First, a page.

M62 in West Yorkshire


At the outset of the investigation it was considered that the minimum survey information necessary to locate the motorway successfully would be up-to-date 25 in to 1mile plans, with contours at 5 ft intervals, as suitable Ordnance maps were not available it was decided that the quickest accurate method would be to undertake this work by an aerial survey. With Ministry of Transport approval this work was put in hand in December 1961.

In order to limit the areas for full aerial survey a model to a scale of 6in to 1mile, with 2 to 1 vertical exaggeration was constructed from the available Ordnance Survey detail. This enabled an appreciation to be readily made of the routes, which were to be investigated more fully.

As the choice of lines was narrowed down by design criteria and other considerations, planning restrictions previously imposed on building development were lifted on the routes which had been eliminated, and the 'zones' of restrictions reduced to the minimum necessary.

More detailed information was required on present and future traffic patterns and in June 1960 an origin and destination survey, with 27 survey points forming a number of screen lines, was carried out.

From this survey and more localised surveys from the County Boroughs of Huddersfield, Bradford, Halifax and Leeds the traffic needs of the West Riding conurbation were assessed.

Considerable problems were presented in the routing and design of the Pennine Section of the motorway by features of geology, geography and climate.

The weather in the Pennines provides hazardous conditions for the motorist with ice and snow in the winter. Fog, poor visibility, torrential rain and gales are also common throughout the year. It was obviously of great importance to minimise the effect of these hazards by careful selection of the route. A network of ten weather stations was set up in January 1962 along the alternative 'high' and 'low' level routes to provide comparative recordings of temperature, visibility and snowfall. From the data obtained it was estimated that the higher route would have 30 to 40 percent more fog; a 10 percent greater frequency of frost and 20 percent more significant snow. For these reasons the low level route was adopted.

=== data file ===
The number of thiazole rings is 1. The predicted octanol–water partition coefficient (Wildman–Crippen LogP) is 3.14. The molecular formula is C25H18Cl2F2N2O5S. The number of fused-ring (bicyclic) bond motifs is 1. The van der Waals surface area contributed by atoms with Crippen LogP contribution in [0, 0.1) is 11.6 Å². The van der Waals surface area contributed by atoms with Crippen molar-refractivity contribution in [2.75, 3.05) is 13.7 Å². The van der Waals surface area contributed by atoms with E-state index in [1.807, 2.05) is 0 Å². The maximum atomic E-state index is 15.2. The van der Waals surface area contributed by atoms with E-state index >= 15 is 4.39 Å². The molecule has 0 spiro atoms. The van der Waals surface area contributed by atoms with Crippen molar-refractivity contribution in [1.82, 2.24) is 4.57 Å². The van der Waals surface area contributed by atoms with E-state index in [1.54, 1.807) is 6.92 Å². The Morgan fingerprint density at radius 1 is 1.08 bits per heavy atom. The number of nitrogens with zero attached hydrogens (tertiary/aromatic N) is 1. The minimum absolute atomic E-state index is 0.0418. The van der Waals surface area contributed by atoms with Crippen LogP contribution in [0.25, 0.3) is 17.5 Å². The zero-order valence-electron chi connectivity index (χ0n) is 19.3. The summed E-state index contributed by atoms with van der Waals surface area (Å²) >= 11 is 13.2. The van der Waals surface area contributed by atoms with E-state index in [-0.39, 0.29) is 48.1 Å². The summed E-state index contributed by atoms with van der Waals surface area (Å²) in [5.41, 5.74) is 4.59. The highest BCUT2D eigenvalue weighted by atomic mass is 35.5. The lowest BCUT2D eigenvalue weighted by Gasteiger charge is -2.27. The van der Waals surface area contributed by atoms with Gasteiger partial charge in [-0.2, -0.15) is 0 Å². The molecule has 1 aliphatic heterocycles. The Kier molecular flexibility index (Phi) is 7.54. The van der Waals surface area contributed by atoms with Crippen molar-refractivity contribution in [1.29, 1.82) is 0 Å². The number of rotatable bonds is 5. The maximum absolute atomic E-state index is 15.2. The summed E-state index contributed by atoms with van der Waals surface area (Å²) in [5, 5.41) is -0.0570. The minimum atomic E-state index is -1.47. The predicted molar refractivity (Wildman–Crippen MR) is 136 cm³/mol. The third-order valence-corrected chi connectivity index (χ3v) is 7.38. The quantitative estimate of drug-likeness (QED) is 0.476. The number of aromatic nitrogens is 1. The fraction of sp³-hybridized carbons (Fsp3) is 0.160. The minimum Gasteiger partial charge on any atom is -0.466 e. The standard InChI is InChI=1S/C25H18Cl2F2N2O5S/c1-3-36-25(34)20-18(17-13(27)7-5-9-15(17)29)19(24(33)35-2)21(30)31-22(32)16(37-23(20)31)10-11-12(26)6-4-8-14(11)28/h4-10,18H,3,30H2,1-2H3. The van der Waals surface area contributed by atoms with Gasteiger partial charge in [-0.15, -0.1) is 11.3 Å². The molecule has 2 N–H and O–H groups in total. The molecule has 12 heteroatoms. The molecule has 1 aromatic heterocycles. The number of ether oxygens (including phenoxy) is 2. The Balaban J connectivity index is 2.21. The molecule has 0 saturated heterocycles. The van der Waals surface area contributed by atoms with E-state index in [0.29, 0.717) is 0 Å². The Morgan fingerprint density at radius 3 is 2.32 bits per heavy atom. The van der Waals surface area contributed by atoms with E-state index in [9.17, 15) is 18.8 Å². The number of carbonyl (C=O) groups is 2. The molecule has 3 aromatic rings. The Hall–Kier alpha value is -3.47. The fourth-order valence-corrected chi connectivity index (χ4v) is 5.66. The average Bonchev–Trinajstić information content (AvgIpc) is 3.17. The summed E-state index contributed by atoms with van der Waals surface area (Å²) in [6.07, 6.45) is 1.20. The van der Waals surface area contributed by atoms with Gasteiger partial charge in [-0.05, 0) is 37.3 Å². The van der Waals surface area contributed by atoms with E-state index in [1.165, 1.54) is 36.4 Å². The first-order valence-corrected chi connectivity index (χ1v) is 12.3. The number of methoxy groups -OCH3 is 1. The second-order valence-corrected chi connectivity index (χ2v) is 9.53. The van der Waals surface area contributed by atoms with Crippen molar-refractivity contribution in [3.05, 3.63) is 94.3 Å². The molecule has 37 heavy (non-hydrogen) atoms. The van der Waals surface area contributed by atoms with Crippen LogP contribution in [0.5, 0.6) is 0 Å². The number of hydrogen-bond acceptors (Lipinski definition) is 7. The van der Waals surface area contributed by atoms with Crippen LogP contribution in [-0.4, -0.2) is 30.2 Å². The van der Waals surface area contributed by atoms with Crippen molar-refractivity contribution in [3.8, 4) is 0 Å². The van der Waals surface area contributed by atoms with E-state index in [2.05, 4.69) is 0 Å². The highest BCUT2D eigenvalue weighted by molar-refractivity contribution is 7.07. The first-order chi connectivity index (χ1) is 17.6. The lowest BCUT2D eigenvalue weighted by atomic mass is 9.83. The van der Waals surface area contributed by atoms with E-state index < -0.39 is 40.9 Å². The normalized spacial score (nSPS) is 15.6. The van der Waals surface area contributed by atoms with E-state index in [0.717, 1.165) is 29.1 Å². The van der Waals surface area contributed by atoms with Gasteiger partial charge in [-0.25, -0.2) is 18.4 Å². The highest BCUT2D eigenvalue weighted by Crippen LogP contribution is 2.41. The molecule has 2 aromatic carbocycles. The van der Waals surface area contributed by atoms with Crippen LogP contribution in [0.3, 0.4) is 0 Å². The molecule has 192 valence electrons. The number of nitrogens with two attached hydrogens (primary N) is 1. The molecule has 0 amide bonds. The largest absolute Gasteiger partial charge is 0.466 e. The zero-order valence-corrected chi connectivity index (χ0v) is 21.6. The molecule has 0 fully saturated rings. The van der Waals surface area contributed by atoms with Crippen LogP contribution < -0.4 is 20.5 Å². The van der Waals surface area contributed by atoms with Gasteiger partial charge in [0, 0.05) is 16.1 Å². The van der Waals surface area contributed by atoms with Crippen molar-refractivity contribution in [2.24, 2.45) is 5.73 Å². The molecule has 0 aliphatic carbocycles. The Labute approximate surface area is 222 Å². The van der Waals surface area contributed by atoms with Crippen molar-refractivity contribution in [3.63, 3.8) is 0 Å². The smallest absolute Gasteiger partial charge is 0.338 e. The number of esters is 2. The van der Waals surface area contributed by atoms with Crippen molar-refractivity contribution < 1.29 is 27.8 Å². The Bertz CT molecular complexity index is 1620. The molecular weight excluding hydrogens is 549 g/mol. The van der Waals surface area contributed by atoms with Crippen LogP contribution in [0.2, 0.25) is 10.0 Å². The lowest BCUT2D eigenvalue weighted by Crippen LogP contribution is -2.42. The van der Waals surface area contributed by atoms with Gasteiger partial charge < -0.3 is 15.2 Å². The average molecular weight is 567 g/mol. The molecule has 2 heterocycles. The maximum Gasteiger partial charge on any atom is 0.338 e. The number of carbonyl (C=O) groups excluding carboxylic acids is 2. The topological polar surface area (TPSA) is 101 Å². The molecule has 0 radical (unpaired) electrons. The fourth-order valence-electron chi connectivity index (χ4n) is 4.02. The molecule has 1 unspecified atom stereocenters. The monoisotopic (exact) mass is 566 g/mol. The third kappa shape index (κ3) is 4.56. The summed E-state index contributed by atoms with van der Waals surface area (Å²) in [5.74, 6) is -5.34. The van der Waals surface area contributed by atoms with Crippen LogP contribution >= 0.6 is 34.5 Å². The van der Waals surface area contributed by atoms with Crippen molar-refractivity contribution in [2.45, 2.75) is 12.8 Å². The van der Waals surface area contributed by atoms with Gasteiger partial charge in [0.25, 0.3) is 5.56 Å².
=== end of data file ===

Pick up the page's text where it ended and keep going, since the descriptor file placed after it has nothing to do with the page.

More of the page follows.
This route crossed the county boundary at Windy Hill at a level of 1220 feet, quickly falling to 850 feet before crossing the Dean Head Valley to join a common route at Pole Moor. Through the Heavy Woollen Area between Brighouse and Morley a northern route was chosen of the two investigated.

Through the mining area between Lofthouse and the Great North Road the route to Selby Fork was found not to be practical and that to Ferrybridge was selected.

The problems of crossing the Pennines were unique and further specialised studies were undertaken after consultation with the Ministry and the Road Research Laboratory.

  • The construction of two trial embankments close to the line of the motorway at Moselden Height to study the effects of wind and snow on an exposed section of the motorway.
  • Field trials using various types of fencing on the Pennines to ascertain the extent to which they cause snow drifts and their efficiency as barrier fencing against sheep.
  • Wind tunnel experiments to observe the airflow in major cuttings and over high embankments.
  • Field trials to ascertain the best way of growing grass, trees and other plant life on the moors of the Pennines, which are subject to a high degree of air pollution.
  • Blasting and compaction trials to find the best methods of dealing with the large quantities of rock involved (some seven million cubic yards) over the whole length of the motorway.